We’ve just had a really good weekend working with Meldreth Local History Group on their Heritage Lottery Fund ‘All Our Stories‘ Project exploring the hidden history of the village through test pit excavations. Access Cambridge Archaeology is being funded by the Arts and Humanities Research Council through our ‘Cambridge Community Heritage‘ programme to provide professional support as needed to this and many other All Our Stories projects in 2013. This is the first of three weekends over the summer when the Meldreth group will be digging a total of 30 pits throughout the village. If the experience so far is anything to go by, it should be very enjoyable and very interesting. 10 pits were dug this weekend, with a wide range of finds turning up. All of the pits gave those who dug them a glimpse of the past beneath their feet, such as a porcelain doll’s face – surely once a much-loved child’s toy. For many this glimpse extended back hundreds of years, with pottery dating to before the Black Death turning up in several pits. In particular, one pit produced a very unusual find, provisionally identifed as a medieval pilgrim badge!! In nearly 1,500 pits that I’ve been involved in digging over the last few years, we’ve never found one of these before, so it’s a remarkable discovery.
Pilgrim badges were relatively cheap to make but highly valued by those who owned them. They were purchased by people who’d been on pilgrimage and attached to clothing or headgear to show off their achievement and piety. Some people were even buried with their pilgrim badge. We don’t know exactly why this was done (because it wasn’t the sort of behaviour the church approved of, people didn’t write about it – it’s the sort of behaviour only archaeology can reveal!). But we suspect people may have hoped it would help them or their loved ones in the afterlife – perhaps believing they would get to heaven quicker if they had with them the evidence of their fulfilment of the medieval church’s wish that everyone should go on pilgrimage at least once in their life. However, most people seem to have decided not to risk the church’s displeasure by trying to jump the queue in Purgatory, as very few pilgrim badges turn up in graves. Most are foundby metal detectorists in open countryside, presumably having been inadvertently lost when they fell off their owners’ clothing. The Meldreth example is therefore relatively rare as an example which has turned up in an excavation in a village setting. I can’t think of another which has turned up in an excavation as small as a 1m square test pit!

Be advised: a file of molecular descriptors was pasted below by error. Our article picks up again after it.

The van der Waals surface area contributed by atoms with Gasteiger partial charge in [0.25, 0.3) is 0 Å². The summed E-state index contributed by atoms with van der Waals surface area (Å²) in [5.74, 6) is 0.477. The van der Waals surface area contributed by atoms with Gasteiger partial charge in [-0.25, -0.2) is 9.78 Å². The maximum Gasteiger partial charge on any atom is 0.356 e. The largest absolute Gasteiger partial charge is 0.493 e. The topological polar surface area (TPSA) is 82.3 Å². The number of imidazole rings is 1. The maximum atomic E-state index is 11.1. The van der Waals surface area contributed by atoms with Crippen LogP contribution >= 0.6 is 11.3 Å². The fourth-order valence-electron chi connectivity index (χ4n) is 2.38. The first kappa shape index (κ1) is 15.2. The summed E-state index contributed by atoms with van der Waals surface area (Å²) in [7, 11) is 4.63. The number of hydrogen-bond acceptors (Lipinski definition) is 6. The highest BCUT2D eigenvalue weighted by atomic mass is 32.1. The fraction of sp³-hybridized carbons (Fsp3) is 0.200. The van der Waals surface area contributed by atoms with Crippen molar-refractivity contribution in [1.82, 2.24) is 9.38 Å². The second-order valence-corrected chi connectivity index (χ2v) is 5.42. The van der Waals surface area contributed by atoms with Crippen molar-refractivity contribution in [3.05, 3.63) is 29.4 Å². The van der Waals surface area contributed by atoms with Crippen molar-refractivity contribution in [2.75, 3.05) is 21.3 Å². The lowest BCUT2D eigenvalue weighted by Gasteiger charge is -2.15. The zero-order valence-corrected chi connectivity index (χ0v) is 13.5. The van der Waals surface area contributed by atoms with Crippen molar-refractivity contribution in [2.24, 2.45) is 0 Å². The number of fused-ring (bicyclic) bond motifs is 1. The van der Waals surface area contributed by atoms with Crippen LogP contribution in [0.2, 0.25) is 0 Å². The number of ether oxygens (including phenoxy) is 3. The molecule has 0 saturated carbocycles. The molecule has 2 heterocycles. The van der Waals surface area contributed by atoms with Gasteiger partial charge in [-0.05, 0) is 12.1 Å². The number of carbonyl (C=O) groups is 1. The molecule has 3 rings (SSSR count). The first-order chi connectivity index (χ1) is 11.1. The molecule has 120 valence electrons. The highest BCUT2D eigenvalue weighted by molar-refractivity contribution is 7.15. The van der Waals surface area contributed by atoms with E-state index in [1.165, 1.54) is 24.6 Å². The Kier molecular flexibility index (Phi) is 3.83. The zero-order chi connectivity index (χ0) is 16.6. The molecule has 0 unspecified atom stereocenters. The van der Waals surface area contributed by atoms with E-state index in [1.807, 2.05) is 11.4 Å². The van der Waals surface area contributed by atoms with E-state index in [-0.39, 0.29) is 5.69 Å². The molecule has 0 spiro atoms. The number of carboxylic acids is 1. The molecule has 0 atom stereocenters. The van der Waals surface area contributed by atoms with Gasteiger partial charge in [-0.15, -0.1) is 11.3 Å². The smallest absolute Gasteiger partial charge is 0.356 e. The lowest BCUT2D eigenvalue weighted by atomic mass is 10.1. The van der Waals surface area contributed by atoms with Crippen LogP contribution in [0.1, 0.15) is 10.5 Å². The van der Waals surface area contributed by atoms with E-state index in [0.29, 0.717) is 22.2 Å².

Meldreth’s pilgrim badge will now need to be assessed for conservation as, like nearly all of them, it’s made of pewter, an alloy of lead and tin which is quite unstable, especially after centuries in the ground. I’ll post a picture of the badge and others of the Meldreth digging as soon as the battery on our tablet (where the photos are) has recharged!
Well done to everyone for a great weekend’s digging, and especially to Kathryn Betts and Joan Gane who have put so much hard work into making this project happen. A great start!